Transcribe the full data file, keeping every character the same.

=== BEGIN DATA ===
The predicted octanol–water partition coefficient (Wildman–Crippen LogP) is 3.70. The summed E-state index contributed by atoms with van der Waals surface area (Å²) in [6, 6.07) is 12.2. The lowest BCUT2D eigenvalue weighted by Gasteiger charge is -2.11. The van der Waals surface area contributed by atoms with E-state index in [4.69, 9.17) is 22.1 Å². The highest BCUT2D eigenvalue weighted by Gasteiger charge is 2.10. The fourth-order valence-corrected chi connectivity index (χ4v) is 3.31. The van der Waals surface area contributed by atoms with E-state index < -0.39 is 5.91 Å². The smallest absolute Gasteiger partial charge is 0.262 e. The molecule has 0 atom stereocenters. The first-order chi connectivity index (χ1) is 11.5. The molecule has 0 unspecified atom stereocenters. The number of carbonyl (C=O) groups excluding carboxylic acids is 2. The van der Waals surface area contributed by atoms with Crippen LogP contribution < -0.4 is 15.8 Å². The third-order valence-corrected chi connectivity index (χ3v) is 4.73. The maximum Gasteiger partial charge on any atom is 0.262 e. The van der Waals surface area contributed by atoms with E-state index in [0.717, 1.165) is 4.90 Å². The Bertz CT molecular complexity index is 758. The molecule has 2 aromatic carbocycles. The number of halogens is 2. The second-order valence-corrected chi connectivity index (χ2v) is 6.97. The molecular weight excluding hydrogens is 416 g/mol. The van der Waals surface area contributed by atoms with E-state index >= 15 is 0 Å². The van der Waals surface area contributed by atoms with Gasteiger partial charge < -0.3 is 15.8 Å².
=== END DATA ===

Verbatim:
The predicted octanol–water partition coefficient (Wildman–Crippen LogP) is 3.70. The summed E-state index contributed by atoms with van der Waals surface area (Å²) in [6, 6.07) is 12.2. The lowest BCUT2D eigenvalue weighted by Gasteiger charge is -2.11. The van der Waals surface area contributed by atoms with E-state index in [4.69, 9.17) is 22.1 Å². The highest BCUT2D eigenvalue weighted by Gasteiger charge is 2.10. The fourth-order valence-corrected chi connectivity index (χ4v) is 3.31. The van der Waals surface area contributed by atoms with E-state index < -0.39 is 5.91 Å². The smallest absolute Gasteiger partial charge is 0.262 e. The molecule has 0 atom stereocenters. The first-order chi connectivity index (χ1) is 11.5. The molecule has 0 unspecified atom stereocenters. The number of carbonyl (C=O) groups excluding carboxylic acids is 2. The van der Waals surface area contributed by atoms with Crippen LogP contribution < -0.4 is 15.8 Å². The third-order valence-corrected chi connectivity index (χ3v) is 4.73. The maximum Gasteiger partial charge on any atom is 0.262 e. The van der Waals surface area contributed by atoms with E-state index in [0.717, 1.165) is 4.90 Å². The Bertz CT molecular complexity index is 758. The molecule has 2 aromatic carbocycles. The number of halogens is 2. The second-order valence-corrected chi connectivity index (χ2v) is 6.97. The molecular weight excluding hydrogens is 416 g/mol. The van der Waals surface area contributed by atoms with E-state index >= 15 is 0 Å². The van der Waals surface area contributed by atoms with Gasteiger partial charge < -0.3 is 15.8 Å².